Thursday, September 22, 2016


To me, a hug is a sure sign of acceptance, of reassurance, of comfort, of care and in many cases, of love on the part of the person giving the hug.

To some, to open one’s arms to another is a sign of vulnerability on their part.

To a very few, it feels like an intrusion into their personal space. You can tell that when they back away and stiffen as you try to put your arms around them. I am not sure what has created such a reaction, but I can say it seems very sad. They are missing out. Missing out on what?


When a person feels the arms of another around them they are letting their guard down in order to feel the warmth, and to experience the love and care of that person.  I don’t think we can ever underestimate the value of a hug.   We, who experience frequent hugs, don’t always realize how fortunate we are.  People who lose their partners or friends have told me that the greatest thing they miss is human touch.
Research states that hugs cure depression, boost the immune system, reduce stress, induce sleep, and invigorate and rejuvenate the mind and body.  It is commonly said that it takes four hugs a day to survive, eight hugs a day to maintain a strong emotional level, and twelve hugs a day to grow.

I saw a great clip on “YouTube” showing a guy named Juan Mann walking down Pitt Street in Sydney, Australia, with a big sign saying, “Free hugs”.  Initially, nobody would go near him, but then a little old lady tapped him on the arm and asked for a hug because her dog had died that day and it was the anniversary of her daughter’s death.  One hug started an avalanche, one guy actually hurling himself at the hugger. Then the police banned Juan from hugging without $250,000 insurance in case he hurt someone.  He raked in the required 10,000 protester signatures and was allowed to continue.   He even hugged a policeman.


If hugs are so beneficial to our well-being, then why do we not proactively pursue hugging one another?   It has been said that most adults love to hug babies and animals, but some hesitate to hug another adult because they fear rejection.  Physical touch of any kind has been banned in some schools.  My husband, Brian, has been working with children all of his work life and these days he is not supposed to comfort a child except to talk to them (but he often ‘forgets’!).  He says many kids run up and hug him and, although he doesn’t discourage it, he cannot overtly respond.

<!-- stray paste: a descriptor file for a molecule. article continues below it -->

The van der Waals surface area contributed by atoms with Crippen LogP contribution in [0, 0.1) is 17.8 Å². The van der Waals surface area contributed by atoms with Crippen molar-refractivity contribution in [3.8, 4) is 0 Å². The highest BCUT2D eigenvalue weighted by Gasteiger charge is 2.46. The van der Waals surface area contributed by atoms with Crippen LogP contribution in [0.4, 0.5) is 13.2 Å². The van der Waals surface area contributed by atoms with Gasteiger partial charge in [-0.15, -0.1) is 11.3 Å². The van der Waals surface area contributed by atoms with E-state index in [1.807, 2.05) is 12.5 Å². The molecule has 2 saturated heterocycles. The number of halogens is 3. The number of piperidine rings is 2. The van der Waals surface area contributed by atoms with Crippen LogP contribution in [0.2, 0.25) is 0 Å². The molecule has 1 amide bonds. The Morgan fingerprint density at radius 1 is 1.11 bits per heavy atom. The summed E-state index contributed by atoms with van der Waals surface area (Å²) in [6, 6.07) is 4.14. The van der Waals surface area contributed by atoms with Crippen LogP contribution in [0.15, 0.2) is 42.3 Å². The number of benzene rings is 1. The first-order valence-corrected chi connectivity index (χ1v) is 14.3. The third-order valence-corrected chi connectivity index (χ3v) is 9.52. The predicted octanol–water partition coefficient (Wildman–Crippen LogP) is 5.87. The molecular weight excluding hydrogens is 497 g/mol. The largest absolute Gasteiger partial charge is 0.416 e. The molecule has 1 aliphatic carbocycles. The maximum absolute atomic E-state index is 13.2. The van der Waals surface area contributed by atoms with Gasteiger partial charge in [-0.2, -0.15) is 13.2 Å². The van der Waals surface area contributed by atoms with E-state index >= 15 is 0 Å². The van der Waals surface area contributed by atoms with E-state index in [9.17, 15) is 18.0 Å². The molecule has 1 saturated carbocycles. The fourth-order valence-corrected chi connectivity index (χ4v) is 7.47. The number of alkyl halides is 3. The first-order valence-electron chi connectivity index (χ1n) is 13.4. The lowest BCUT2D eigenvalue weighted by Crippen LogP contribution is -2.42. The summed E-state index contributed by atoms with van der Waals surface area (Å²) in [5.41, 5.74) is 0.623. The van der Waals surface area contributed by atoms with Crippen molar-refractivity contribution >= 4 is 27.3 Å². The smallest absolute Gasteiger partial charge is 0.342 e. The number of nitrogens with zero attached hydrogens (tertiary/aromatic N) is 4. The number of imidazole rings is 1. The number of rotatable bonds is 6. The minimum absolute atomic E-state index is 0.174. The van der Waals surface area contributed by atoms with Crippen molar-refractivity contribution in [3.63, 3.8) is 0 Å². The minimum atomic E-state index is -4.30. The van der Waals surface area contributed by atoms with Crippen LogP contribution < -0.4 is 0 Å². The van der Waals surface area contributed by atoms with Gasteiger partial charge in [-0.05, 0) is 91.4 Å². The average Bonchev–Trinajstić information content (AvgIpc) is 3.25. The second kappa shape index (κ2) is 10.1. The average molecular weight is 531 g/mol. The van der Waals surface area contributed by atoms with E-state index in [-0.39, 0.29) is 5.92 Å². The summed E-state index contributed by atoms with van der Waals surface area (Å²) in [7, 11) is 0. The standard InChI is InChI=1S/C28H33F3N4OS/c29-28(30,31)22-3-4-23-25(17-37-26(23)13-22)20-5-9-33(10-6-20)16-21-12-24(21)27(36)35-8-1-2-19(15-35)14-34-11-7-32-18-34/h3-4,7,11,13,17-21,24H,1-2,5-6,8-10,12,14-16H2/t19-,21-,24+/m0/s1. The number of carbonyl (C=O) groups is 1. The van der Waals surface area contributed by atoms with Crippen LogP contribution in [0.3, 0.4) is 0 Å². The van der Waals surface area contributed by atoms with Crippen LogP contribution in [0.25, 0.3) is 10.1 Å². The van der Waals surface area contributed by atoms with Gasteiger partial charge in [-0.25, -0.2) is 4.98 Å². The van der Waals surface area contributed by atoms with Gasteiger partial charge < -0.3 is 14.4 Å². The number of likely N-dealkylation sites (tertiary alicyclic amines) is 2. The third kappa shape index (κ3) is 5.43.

Kids are crying out for assurance through human touch, especially from their parents.  When they have been disciplined they need to be assured by parental touch (such as a hug) that the parent is seeking behavioral change and is not rejecting the child.


It takes an effort.  It requires our acceptance of others.  If you haven’t been a hugger, then here are some starter suggestions:
  • Look at people as you walk down the street, and as you catch their eye, smile at them. 
  • When you see a need, ask if you can help.  
  • Say a kind word. 
  • Say, “Thank you.” 
  • Say you are sorry. 
All of these things validate the other person. When you see other people's responses, then you will feel more confident to actually reach out and touch or hug another person. In some instances it is a good idea to ask permission to hug before making a move.

Hug your kids and encourage them to be huggers, also.  Hug your friends and tell them how much you love and appreciate them.  You may even be bold like Juan Mann and hug strangers.  You will never know how this simple act of giving someone else value can change their perspective on life.

Reference: Free Hugs video Juan Mann: Check it out.

Written by Sally Burgess, Forefront Families

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